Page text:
By Bill Boyarsky
DES MOINES, Iowa—The most challenging and confounding part of a political correspondent’s job is to pick out something important from the chaff of daily news.
I was reminded of this when I reported to the press desk at the Holiday Inn for a credential that would admit me to Sen. Barack Obama’s speech on foreign policy. I had not sought such a badge since the 1996 Democratic and Republican conventions, and I was curious to see how the political reporting game had changed since then.
Not much, really. Technically, communications are better, with e-mail, the Internet, wireless computers, Blackberries and Treos. But the work is the same. The reporting crew traveling on the Obama bus had a part of the press section reserved for them. They arrived with the same air of sorority-fraternity insider privilege that my contemporaries and I had when we were on the bus many years ago.
And they had the same task I did then—trying to find hard news in a speech that they had undoubtedly heard several times while accompanying Obama around this state.
Once I found a space and the program began, I had my first look at Obama in person. He is better live than on television, yet he was no different from what I had expected. He is both warm and distant. His tone is calm and cool. He doesn’t pander to the audience. Rather, he drew the 300-plus men and women in the room to him with distinctive mannerisms—his chin raised when he is making a point, his hands constantly on the move with graceful gestures that emphasize his points. Afterward, when he shook hands with people on his way out, he connected with them, listening to what they said, taking time with each person.
His speech wasn’t especially new to me. The Internet, television and four daily newspapers keep me informed in my home office. But toward the end, he said something that prompted me to underline and mark it in my notebook: “A long résumé doesn’t guarantee good judgment.” He had said about the same thing in the fall, but he was talking about Vice President Dick Cheney and Donald Rumsfeld, President Bush’s former defense secretary.
Now Obama is under attack from Hillary Clinton’s campaigners—her husband and, recently, one of her key celebrity supporters, ex-Lakers star Magic Johnson—for being inexperienced. In another part of the state, with the Clintons standing by, the basketball legend said, “She is the only one with 30 years of experience.” When someone corrected him, he said, “Thirty-five, all right.”
So when Obama dragged out the résumé line, I thought, given the context, it had real resonance. He was making a big effort to show he was qualified to be commander in chief.
That obviously was the motive of a panel discussion of foreign policy that preceded his speech. One panelist was Tony Lake, Clinton’s national security adviser. Another was Susan Rice, a National Security Council official and assistant secretary of state in the Clinton administration. Adding military heft was a retired Air Force general, Scott Gration, who had held top policy posts and flown 274 combat missions over Iraq.
In his speech and in the Q & A session that followed, Obama was fairly detailed about his foreign policy.
I still didn’t like what he said about the war, calling for just a phased removal of combat troops from Iraq, and more emphasis on Afghanistan. This sounds increasingly like the British Empire during Victorian times, when troops were perpetually stationed in colonial India so long that their service became an accepted way of life.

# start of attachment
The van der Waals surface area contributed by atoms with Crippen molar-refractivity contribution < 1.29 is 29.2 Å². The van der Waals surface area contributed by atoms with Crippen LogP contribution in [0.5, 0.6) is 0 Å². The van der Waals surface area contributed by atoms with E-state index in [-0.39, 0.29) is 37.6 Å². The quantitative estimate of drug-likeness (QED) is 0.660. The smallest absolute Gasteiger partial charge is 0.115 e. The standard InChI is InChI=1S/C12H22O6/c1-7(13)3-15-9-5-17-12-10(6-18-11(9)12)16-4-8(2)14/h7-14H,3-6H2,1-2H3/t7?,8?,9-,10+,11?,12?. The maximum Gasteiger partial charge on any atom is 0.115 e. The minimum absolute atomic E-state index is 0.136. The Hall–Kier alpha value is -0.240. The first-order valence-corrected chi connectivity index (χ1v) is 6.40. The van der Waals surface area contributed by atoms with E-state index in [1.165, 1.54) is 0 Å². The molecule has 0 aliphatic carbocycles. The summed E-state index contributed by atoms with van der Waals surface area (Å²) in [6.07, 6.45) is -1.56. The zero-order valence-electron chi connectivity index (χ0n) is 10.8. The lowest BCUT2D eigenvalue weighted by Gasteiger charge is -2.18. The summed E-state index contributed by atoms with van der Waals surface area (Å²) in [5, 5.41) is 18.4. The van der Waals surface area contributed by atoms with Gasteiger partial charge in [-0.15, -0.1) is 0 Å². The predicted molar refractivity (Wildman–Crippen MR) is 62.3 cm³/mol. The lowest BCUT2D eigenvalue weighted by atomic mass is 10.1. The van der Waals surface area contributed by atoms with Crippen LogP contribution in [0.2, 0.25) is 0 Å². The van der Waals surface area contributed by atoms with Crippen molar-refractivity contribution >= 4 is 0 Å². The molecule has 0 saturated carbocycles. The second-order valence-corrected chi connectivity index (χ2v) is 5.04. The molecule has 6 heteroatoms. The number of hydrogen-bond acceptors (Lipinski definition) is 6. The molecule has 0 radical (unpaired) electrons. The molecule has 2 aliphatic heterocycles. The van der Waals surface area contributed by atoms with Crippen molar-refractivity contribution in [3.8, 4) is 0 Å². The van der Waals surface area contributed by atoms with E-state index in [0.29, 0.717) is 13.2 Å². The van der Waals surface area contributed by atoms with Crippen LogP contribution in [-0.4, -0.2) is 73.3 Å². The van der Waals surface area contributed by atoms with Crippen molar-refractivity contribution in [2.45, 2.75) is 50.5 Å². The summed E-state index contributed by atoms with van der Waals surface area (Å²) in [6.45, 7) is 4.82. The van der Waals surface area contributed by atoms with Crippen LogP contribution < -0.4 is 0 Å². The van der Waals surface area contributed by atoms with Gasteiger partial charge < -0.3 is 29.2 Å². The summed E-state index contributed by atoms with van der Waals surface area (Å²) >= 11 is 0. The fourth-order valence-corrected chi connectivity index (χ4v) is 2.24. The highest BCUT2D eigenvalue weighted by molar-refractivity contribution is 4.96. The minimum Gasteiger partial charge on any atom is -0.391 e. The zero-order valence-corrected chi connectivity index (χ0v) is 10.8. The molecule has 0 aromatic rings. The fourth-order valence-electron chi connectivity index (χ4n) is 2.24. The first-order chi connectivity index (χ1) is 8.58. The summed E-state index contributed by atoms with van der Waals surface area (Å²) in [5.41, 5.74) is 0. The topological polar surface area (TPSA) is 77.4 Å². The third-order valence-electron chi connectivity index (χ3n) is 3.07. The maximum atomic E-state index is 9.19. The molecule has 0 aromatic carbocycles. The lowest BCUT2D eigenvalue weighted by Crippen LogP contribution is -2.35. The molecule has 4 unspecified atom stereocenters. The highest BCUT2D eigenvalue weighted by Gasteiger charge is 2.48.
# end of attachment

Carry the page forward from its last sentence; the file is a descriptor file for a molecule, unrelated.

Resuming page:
I did approve of what he said about Israel and the Palestinians. Start with a two-state solution, with Israel—“a stalwart ally”—assured of uncompromised security. The Palestinians’ demand for a right of return cannot be allowed to threaten Israel as a Jewish state, but Israel must acknowledge that a Palestinian state must be “cohesive and able to function.”
Obama showed a restrained bit of humor when a man demanded a short and specific answer to a question about China. “I feel like I am in class,” Obama said. “Are you a professor?”
He was unclear when someone in the audience asked his view on funding President Pervez Musharraf of Pakistan. He said that he wouldn’t give Pakistan military aid unless it is “directly related” to fighting terrorism. Since Musharraf says that fighting terrorism is all he does—even if it means jailing protesting lawyers—I didn’t see that Obama would bring a huge change in that area.
But I was impressed with the details of his answer on Sudan and Darfur as he explained why we and other nations must get involved in sending a stronger force there to protect the refugees, convince the Sudanese not to resume civil war and assign a special envoy there.
But I still hadn’t answered the age-old journalistic question: “What’s the lede?” The lede is the first paragraph of a story, the one that sets the tone, shapes the organization and helps determine the headline of a hard news story. I felt sorry for the reporters struggling to figure out the answer after covering an event without a hard news lede.
I had watched something important that would probably disappear in the campaign abyss. Here, among the thoughtful questions and answers, Obama displayed an impressive command of details, even though I didn’t like all of his answers. And, cool as he is, he showed he could connect with people.
This was at least a hint of what Obama would bring to the White House, unfiltered by the restrictions of a television debate or the mainstream media’s constant demand for news with an edge. It’s too bad so few of us saw it.
AP photo / Kevin Sanders
On the stand: Barack Obama talks foreign policy at a pre-caucus event in Des Moines, Iowa, on Dec. 18.